3) I won't default on the tuition

And presto, you are admitted.***


*no, of course I don't recommend actually doing that. They'd screen your application and throw it out for plagiarism by either googling your essay or using some of the sites that actually check for that. Maybe even blacklist you.
**none of this resembles me
***YMMV


/everyone loves a winner
//a more realistic approach would be to build a decent connection to the admission people, be nice to them and ask "what key areas or points are you looking for in an application so that I can highlight them in my application? Thank you"
 
2013-04-03 10:25:47 AM

haterade: Or just volunteer you lazy biatch


Ah yes, the Tracy flick route every good do-bee pre-med follows
 
2013-04-03 10:25:49 AM

babygoat: Stop acting like this advice is ubiquitous and realize that whoever sold you on it is an idiot. If you want to go into a certain career, find out what kind of education it requires and go from there. By the time you're 18 years old you should be able to come up with a better plan than
1) Get a degree in "anything"
2) See what happens next


dude, guidance counselors have been selling the idea of "get a degree, it's worth it" since at least the 90s. The college system has been selling it for longer. Remember the old "if you have a degree, you'll make $1 million dollars more over your life than someone who doesn't" posters? They failed to mention that most of that money would be spent paying off the debts you have from your education
 
2013-04-03 10:26:35 AM
^^^good thing you have "service" background because the 1.8 GPA pretty much sums it up.
 
2013-04-03 10:27:18 AM
Next up: Kerry Killinger's letter bemoaning the FDIC takeover of Washington Mutual as poopy and unfair.
 
2013-04-03 10:29:59 AM

bulldg4life: Look, Physics 1101 was a hard class. And, don't even get me started on Calculus 2...what kind of person invents linear algebra?

On a side note, the Physics 1101 class I took ended up with 60% of the class getting Cs or worse. The two professors teaching that semester ended up getting suspended from teaching classes for a semester and the class was noticeably easier the next semester.

Bastards.


pfft, Calc3 was enjoyable. Hated Calc 2 though. inital learning of integrals was terrible. By calc3, doing triple integrals was fun. (yes, I'm a freak)

Dr Dreidel: You know, I used to think like that (then I took an arrow to the knee).

Then I spoke with a friend who did video game character design (including for Skyrim. Some of the gear is her handiwork, and I think she did some off-book VO work as well). I was talking about how I suck at art, and she countered: "You play bass, right? Were you this good when you first picked it up?" Another friend who majored in Set Design (I think) from Knox, Stephen Colbert's alma mater, told me that you can see all the art without a class, but to know why the art was important beyond "it looks good", you may need someone to explain it.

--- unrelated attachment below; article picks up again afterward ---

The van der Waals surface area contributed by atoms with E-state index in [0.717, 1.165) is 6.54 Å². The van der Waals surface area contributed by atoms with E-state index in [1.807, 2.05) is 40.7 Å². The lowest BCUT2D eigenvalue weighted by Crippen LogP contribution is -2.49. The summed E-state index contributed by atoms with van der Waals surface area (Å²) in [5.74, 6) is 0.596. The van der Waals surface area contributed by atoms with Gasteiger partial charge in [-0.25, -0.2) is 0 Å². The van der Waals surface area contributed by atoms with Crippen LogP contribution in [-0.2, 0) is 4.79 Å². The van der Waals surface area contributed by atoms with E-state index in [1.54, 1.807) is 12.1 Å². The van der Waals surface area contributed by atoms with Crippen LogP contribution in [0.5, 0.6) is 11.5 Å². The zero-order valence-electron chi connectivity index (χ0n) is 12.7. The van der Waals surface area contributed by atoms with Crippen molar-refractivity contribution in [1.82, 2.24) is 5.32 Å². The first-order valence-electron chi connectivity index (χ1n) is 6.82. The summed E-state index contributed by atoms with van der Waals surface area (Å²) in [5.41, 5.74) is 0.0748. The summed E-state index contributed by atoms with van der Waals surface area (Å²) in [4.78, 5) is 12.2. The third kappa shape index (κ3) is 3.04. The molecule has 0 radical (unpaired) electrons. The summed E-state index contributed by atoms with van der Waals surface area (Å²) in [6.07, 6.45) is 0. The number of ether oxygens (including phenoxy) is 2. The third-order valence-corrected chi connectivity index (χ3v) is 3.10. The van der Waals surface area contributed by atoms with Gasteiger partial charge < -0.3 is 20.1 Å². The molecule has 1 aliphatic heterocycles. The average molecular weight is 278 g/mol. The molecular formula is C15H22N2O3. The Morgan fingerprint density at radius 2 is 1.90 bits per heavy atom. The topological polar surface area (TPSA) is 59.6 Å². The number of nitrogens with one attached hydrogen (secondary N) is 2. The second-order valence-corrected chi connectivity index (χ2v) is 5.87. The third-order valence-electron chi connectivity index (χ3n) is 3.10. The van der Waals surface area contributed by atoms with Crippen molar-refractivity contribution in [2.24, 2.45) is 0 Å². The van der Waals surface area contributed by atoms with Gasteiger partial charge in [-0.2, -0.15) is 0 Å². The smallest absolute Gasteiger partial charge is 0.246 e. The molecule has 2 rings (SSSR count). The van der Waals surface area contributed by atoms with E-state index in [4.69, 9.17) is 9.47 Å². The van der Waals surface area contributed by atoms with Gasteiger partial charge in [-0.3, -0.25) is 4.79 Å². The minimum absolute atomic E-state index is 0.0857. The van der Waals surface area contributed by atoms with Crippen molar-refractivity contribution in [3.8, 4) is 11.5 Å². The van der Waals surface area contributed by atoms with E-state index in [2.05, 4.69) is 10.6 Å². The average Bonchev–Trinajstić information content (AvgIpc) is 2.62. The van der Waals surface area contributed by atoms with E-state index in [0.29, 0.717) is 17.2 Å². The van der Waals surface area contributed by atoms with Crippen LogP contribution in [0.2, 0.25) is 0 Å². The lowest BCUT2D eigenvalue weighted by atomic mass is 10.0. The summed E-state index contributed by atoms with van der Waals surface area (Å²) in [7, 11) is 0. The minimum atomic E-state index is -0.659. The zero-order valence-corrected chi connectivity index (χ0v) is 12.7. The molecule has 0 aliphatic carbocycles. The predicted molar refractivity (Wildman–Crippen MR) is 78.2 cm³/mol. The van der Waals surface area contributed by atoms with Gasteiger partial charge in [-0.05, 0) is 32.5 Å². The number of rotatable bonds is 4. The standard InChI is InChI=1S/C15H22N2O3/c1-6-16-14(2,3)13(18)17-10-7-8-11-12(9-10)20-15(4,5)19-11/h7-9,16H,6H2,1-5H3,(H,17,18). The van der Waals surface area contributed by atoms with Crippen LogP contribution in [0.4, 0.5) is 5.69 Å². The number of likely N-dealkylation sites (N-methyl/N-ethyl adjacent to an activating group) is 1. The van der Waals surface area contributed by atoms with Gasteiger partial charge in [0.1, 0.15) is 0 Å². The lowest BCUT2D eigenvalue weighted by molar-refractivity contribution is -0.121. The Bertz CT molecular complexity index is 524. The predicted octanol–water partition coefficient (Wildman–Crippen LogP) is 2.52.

It takes hard work to be a good artist, but also good/the right tutelage. Even Picasso was taught by his father (who was an art professor).


I don't deny that something like graphic design isn't something that may require a degree, but degrees in painting and whatnot just seemed unnecessary. a few classes make sense, but not a degree program.
 
2013-04-03 10:30:39 AM

HMS_Blinkin: Priapetic: Tough shiat.  Life is not a big invitation to do the things you want to do.  Or, if that's your goal, don't be surprised if people aren't lining up to give you the fruits of their own labor.

Life's hard.  It takes work.  And success, be it educational, financial, athletic, etc.., is the result of hard work and sacrifice.  That's sort of the opposite of what most people (all generations) would prefer doing.  The difference is the current generation is being given a different message.

But when young people who do work for money during HS rather than non-paying work, that gets looked down upon by college admissions people.  The problem isn't that "kids these days" aren't working---it's that the admissions process values some kinds of work more than others.

I never said that hard work and sacrifice aren't important.  The problem is that college admissions places too much emphasis on doing a whole bunch of things badly rather than drilling down and focusing on doing one thing really well.  Colleges would rather have a kid who did some BS volunteer work they didn't really care about + was crappy at 3 different sports rather than a kid who had a real passion for one extracurricular activity and excelled at it, or a kid who put in lots hours working a job through the school year and the summer.


This is true. It appears they prefer you join every club even if you don't do anything. Also, for you to have an elected post, as though that isn't bogus. I was voted president of pur model u.n. ... Because I was out of the room when they took the vote and nobody wanted the position.
 
2013-04-03 10:31:46 AM

somedude210: I always enjoyed seeing the business majors biatch and moan about a 5 page paper they have to write....in a bullshiat history class, I might add